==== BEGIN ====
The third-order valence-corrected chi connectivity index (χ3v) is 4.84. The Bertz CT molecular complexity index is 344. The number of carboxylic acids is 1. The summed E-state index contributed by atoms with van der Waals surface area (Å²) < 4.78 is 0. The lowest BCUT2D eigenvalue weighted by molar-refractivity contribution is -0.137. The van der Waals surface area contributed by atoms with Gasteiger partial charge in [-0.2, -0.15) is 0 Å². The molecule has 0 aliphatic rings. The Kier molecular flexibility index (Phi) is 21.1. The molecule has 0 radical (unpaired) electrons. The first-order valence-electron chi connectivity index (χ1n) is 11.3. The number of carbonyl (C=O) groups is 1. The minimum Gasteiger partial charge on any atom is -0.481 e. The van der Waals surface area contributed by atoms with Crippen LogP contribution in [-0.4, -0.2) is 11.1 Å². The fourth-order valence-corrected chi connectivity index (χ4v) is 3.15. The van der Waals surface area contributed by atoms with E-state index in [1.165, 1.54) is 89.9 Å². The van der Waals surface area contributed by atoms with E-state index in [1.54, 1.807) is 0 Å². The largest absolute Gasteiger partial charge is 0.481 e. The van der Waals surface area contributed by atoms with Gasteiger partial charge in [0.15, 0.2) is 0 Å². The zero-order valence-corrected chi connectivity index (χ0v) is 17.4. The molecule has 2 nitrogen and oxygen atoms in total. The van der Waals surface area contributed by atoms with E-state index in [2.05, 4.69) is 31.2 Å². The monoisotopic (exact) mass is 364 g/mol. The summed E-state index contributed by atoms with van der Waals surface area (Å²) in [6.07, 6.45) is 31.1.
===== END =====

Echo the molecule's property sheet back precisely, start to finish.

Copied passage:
The third-order valence-corrected chi connectivity index (χ3v) is 4.84. The Bertz CT molecular complexity index is 344. The number of carboxylic acids is 1. The summed E-state index contributed by atoms with van der Waals surface area (Å²) < 4.78 is 0. The lowest BCUT2D eigenvalue weighted by molar-refractivity contribution is -0.137. The van der Waals surface area contributed by atoms with Gasteiger partial charge in [-0.2, -0.15) is 0 Å². The molecule has 0 aliphatic rings. The Kier molecular flexibility index (Phi) is 21.1. The molecule has 0 radical (unpaired) electrons. The first-order valence-electron chi connectivity index (χ1n) is 11.3. The number of carbonyl (C=O) groups is 1. The minimum Gasteiger partial charge on any atom is -0.481 e. The van der Waals surface area contributed by atoms with Crippen LogP contribution in [-0.4, -0.2) is 11.1 Å². The fourth-order valence-corrected chi connectivity index (χ4v) is 3.15. The van der Waals surface area contributed by atoms with E-state index in [1.165, 1.54) is 89.9 Å². The van der Waals surface area contributed by atoms with E-state index in [1.54, 1.807) is 0 Å². The largest absolute Gasteiger partial charge is 0.481 e. The van der Waals surface area contributed by atoms with Gasteiger partial charge in [0.15, 0.2) is 0 Å². The zero-order valence-corrected chi connectivity index (χ0v) is 17.4. The molecule has 2 nitrogen and oxygen atoms in total. The van der Waals surface area contributed by atoms with E-state index in [2.05, 4.69) is 31.2 Å². The monoisotopic (exact) mass is 364 g/mol. The summed E-state index contributed by atoms with van der Waals surface area (Å²) in [6.07, 6.45) is 31.1.